The off-season is coming. We spent all year building up for big races this fall. After your goal races it can be a time of recovery for most athletes. We talked a few weeks ago of the post-marathon blues and why it is important to take some time off after a race even if you ‘feel good’, but we are going to continue this conversation chatting more about what an off season is and how to do it
What is an off season?
How long should it last?
Do you still need to work with a coach?
Is having a plan a better way to stay accountable rather than assume you will run when you feel like it?
What is the biggest off season training mistake you see?
How many miles per week should you run?
Should you lift?
Should you cross train?
How long should your long runs be?
How many rest days should you have?
Does everyone need an off season?
Does the offseason have to be right after your goal race?
We have been chatting a lot about race day planning and taper, but we have not yet chatted about the aftermath that may come after you finish the marathon. Many of you have spent the last 3-6 months really building up into great marathon shape. You have spent hours every week doing long runs and workouts. You have made sacrifices, had fun and seen so much improvement. The build up for these races can be exhausting but also an incredible feeling. There is a huge build up for a race that usually lasts 3-5 hours in duration. It is over before we know it. It can often be anti-climatic. That was it. Now it is over. We much address some of the feelings we might experience after a marathon and remember recovery is important!
Have you ever finished a marathon and NOT wanted to take time off?
Do you think some people fall into two categories 1- pumped to take time off and 2- struggles to really take time off
Either super excited to continue to improve because I feel like I didn’t really reach my potential
OR I am scared to lose fitness and don’t think I really pushed myself to the limits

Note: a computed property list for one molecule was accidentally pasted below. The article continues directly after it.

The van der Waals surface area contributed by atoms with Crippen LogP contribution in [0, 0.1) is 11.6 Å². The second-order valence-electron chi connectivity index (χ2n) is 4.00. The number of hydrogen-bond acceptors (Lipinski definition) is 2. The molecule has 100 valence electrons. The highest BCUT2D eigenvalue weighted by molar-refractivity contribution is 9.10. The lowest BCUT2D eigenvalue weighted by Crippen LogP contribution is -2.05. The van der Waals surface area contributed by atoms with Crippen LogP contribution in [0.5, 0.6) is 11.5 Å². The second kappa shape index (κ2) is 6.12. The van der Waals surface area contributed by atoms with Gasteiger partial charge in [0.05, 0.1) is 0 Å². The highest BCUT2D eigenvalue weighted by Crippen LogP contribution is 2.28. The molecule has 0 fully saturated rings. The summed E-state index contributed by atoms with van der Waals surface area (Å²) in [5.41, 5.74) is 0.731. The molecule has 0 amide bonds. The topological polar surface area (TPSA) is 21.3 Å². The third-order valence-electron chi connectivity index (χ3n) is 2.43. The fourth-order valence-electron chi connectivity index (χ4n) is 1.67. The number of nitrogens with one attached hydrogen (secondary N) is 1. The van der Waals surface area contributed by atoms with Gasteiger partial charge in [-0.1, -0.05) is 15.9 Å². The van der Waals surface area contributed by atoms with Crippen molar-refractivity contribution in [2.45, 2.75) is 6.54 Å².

Always needed to grow and build towards something
Pushing other things aside for 6 months→ cleaning the garage, organizing your computer files, yard work, baking, meal prep, friend meet up for coffee, meet up for drinks, oil change, hair done
What do you think is the hardest part for people after a marathon mentally?
Even if you have had a race where you reach your goal and crush it, are you still 100% satisfied?
How do you feel after a race that goes so-so?
What about a race that goes terribly wrong?
Have you ever dived back into training too fast?
Why do you think it is hard for people to take time off?
How much time do you think is enough time to take off?
While this year is quite different with the COVID-19 pandemic, we do know some athletes are still traveling to races! Whether you are traveling this year or another year, we hope these tips are helpful to you! Traveling to a race can be stressful and we want to help ease those nerves 😃
🍽GET DINNER RESERVATIONS/PLAN YOUR MEALS: Whether you have dietary restrictions or just specific food preferences, figure out where you want to eat and get that reservation! Order food that is familiar to you. You will save yourself a lot of trouble if you plan this ahead of time. Some runners will pack all of their own food and eat what they are used to. Whatever it is, plan ahead of time
🏨BOOK YOUR HOTEL EARLY: Whether you are doing a big race in the next few years or a smaller race in a small town this year (more typical right now), do your research on hotels early to figure out what will be best for your situation
🥤STAY HYDRATED: It is really easy to forget proper hydration while traveling. It can be annoying to constantly go to the bathroom while traveling, but make sure you keep with your usual hydration routine, sip throughout the day, and don’t overdo it! If you use electrolytes tabs or powder, pack them in your bag
🧳PACK FOR ANY WEATHER: You just never know. It’s not just about temperature but wind, rain, direct sun as well. Gloves, arm sleeves, hats, sunglasses, sunscreen, light jacket. Err on the side of caution and bring more layers just in case! You can certainly go out and buy extra things, but it is nice to just have it packed to take that possibility off your plate